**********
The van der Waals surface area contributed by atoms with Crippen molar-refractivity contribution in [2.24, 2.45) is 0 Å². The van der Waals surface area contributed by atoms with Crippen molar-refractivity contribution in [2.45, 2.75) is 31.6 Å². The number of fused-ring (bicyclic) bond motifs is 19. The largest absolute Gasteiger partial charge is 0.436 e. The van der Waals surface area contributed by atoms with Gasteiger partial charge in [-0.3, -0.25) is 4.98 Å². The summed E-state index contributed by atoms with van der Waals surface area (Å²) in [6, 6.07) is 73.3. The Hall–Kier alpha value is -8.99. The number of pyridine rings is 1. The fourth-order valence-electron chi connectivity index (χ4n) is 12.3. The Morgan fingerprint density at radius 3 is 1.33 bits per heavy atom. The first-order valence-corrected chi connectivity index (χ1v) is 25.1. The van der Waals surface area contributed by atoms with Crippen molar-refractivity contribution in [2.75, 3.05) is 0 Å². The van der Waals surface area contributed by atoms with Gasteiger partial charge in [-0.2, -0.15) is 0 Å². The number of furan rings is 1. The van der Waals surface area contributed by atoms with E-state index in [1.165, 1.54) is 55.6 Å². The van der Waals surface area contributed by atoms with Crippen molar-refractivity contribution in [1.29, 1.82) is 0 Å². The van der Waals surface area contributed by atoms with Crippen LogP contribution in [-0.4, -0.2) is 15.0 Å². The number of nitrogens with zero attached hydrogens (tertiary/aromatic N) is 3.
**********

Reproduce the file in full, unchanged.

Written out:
The van der Waals surface area contributed by atoms with Crippen molar-refractivity contribution in [2.24, 2.45) is 0 Å². The van der Waals surface area contributed by atoms with Crippen molar-refractivity contribution in [2.45, 2.75) is 31.6 Å². The number of fused-ring (bicyclic) bond motifs is 19. The largest absolute Gasteiger partial charge is 0.436 e. The van der Waals surface area contributed by atoms with Gasteiger partial charge in [-0.3, -0.25) is 4.98 Å². The summed E-state index contributed by atoms with van der Waals surface area (Å²) in [6, 6.07) is 73.3. The Hall–Kier alpha value is -8.99. The number of pyridine rings is 1. The fourth-order valence-electron chi connectivity index (χ4n) is 12.3. The Morgan fingerprint density at radius 3 is 1.33 bits per heavy atom. The first-order valence-corrected chi connectivity index (χ1v) is 25.1. The van der Waals surface area contributed by atoms with Crippen molar-refractivity contribution in [2.75, 3.05) is 0 Å². The van der Waals surface area contributed by atoms with Gasteiger partial charge in [-0.2, -0.15) is 0 Å². The number of furan rings is 1. The van der Waals surface area contributed by atoms with E-state index in [1.165, 1.54) is 55.6 Å². The van der Waals surface area contributed by atoms with Crippen molar-refractivity contribution in [1.29, 1.82) is 0 Å². The van der Waals surface area contributed by atoms with Crippen LogP contribution in [-0.4, -0.2) is 15.0 Å². The number of nitrogens with zero attached hydrogens (tertiary/aromatic N) is 3.